Federal health officials have released a series of new rules intended to reduce dangerous pollution emitted by municipal landfills, as part of an effort to increase air quality in surrounding frontline communities.
The Environmental Protection Agency (EPA) published final standards for a new emissions rule in the Federal Register on May 10, outlining compliance regulations seeking to limit the amount of methane pollution and toxic benzene produced by solid-waste landfills across the U.S.
Under the Clean Air Act, the EPA is tasked with setting standards and protecting Americans from landfill pollution. In 2016, The EPA announced every state would be required to have a plan to reduce toxic and climate-damaging pollution by November 2017, or be subject to a federal plan. However, the Trump Administration delayed a final rule in 2019, formally extending the deadlines for states to develop the emissions reduction plans. As a result, at least nine states filed lawsuits in the U.S. District Court for the District of Columbia, opposing the delay and seeking to send the matter back to the EPA for further consideration.
Just last month, the Court vacated the Trump Administrations delay rule, allowing the EPA to finalize and enforce its final rule on pollution reduction from municipal solid waste landfills.
While some states have submitted plans for review, the EPA estimated approximately 1,600 landfills in 41 states will fall under the new federal plan once implemented.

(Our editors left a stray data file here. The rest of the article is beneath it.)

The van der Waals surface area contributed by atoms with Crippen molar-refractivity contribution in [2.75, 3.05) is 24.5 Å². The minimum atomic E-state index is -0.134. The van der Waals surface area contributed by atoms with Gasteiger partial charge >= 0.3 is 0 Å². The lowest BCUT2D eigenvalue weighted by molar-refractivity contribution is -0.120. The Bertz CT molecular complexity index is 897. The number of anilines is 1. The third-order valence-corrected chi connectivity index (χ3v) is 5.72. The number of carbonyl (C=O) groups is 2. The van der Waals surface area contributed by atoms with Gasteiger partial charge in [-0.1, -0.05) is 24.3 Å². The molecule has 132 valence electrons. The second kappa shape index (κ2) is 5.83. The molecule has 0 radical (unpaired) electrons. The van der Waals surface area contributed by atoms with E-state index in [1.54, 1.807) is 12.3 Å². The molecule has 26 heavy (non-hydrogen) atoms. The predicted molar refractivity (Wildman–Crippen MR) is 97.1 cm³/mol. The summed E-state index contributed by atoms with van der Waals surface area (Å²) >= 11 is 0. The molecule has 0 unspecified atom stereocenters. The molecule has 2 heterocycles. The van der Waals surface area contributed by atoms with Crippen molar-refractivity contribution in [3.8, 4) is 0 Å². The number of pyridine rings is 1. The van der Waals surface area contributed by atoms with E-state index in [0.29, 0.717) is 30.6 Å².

The new federal rule is projected to eliminate more than 21,000 metric tons of health-harming pollution from non-methane pollutants each year, and will further eliminate methane emissions in landfills by more than 290,000 metric tons annually once the guidelines are fully implemented.
According to the EPA, landfills are the third largest source of methane pollution across the globe, and are one of the primary reasons for climate change. In addition to climate impacts, the World Health Organization (WHO) estimates that air pollution kills more than 7 million people each year, globally.
Exposure to air pollution is a growing global health concern, and a number of studies have highlighted potential issues individuals may face, including neurological problems, respiratory risks and other complications, which do not only impact children but also older adults and communities surrounding landfills.
A study published in the Journal of the American Heart Association just last month found children between the ages of 5 and 12 years old have elevated blood pressure after experiencing short and long-term exposure to fine and coarse particulate matter air pollution.
Researchers stated that children who suffer from high blood pressure are more likely to face an increased risk of hypertension into adulthood, which may cause increased risk of high blood pressure also increases the risk of heart disease and stroke later in life.
A separate but supporting air pollution study published in November 2020 in the medical journal, Neurology, found individuals over the age of 70 who live in areas with higher levels of air pollution have increased gray matter atrophy in their brain, which is similar to what is found among individuals with Alzheimer’s disease.
The study indicated older adults who are exposed to air pollution may experience brain shrinkage consistent with Alzheimer’s disease, even when the exposure is at levels generally considered “safe”.
As a result of the findings, researchers recommend older individuals living in those areas make concerted efforts to reduce their exposure risk, by monitoring air quality and staying indoors when levels of pollution are high, as well as keeping car vents closed when driving.